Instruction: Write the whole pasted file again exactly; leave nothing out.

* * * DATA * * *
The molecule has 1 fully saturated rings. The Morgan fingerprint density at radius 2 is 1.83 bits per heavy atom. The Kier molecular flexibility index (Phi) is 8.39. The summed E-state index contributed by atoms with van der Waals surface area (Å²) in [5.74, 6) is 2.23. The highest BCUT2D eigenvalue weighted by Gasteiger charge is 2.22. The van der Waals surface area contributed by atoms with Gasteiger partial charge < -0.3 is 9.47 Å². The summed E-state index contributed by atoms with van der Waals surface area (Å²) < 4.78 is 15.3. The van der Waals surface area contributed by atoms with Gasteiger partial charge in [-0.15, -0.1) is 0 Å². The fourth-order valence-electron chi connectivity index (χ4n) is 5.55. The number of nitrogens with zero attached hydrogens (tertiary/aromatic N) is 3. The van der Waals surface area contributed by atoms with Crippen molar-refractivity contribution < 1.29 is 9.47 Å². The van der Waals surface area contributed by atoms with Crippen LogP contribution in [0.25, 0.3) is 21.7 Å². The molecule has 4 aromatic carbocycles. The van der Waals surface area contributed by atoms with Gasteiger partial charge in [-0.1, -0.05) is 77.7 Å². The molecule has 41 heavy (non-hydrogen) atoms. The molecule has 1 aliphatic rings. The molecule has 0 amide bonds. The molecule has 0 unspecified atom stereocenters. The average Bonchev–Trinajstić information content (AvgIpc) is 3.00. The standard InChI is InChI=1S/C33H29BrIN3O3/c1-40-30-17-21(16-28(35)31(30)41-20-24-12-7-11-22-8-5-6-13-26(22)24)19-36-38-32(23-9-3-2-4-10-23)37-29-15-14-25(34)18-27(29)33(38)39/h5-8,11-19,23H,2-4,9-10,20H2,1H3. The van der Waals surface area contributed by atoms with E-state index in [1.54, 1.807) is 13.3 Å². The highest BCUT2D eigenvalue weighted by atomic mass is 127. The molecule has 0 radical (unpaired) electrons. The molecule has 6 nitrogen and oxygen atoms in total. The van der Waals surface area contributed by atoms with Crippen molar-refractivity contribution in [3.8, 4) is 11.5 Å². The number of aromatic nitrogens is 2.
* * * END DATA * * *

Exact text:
The molecule has 1 fully saturated rings. The Morgan fingerprint density at radius 2 is 1.83 bits per heavy atom. The Kier molecular flexibility index (Phi) is 8.39. The summed E-state index contributed by atoms with van der Waals surface area (Å²) in [5.74, 6) is 2.23. The highest BCUT2D eigenvalue weighted by Gasteiger charge is 2.22. The van der Waals surface area contributed by atoms with Gasteiger partial charge < -0.3 is 9.47 Å². The summed E-state index contributed by atoms with van der Waals surface area (Å²) < 4.78 is 15.3. The van der Waals surface area contributed by atoms with Gasteiger partial charge in [-0.15, -0.1) is 0 Å². The fourth-order valence-electron chi connectivity index (χ4n) is 5.55. The number of nitrogens with zero attached hydrogens (tertiary/aromatic N) is 3. The van der Waals surface area contributed by atoms with Crippen molar-refractivity contribution < 1.29 is 9.47 Å². The van der Waals surface area contributed by atoms with Crippen LogP contribution in [0.25, 0.3) is 21.7 Å². The molecule has 4 aromatic carbocycles. The van der Waals surface area contributed by atoms with Gasteiger partial charge in [-0.1, -0.05) is 77.7 Å². The molecule has 41 heavy (non-hydrogen) atoms. The molecule has 1 aliphatic rings. The molecule has 0 amide bonds. The molecule has 0 unspecified atom stereocenters. The average Bonchev–Trinajstić information content (AvgIpc) is 3.00. The standard InChI is InChI=1S/C33H29BrIN3O3/c1-40-30-17-21(16-28(35)31(30)41-20-24-12-7-11-22-8-5-6-13-26(22)24)19-36-38-32(23-9-3-2-4-10-23)37-29-15-14-25(34)18-27(29)33(38)39/h5-8,11-19,23H,2-4,9-10,20H2,1H3. The van der Waals surface area contributed by atoms with E-state index in [1.54, 1.807) is 13.3 Å². The highest BCUT2D eigenvalue weighted by atomic mass is 127. The molecule has 0 radical (unpaired) electrons. The molecule has 6 nitrogen and oxygen atoms in total. The van der Waals surface area contributed by atoms with Crippen molar-refractivity contribution in [3.8, 4) is 11.5 Å². The number of aromatic nitrogens is 2.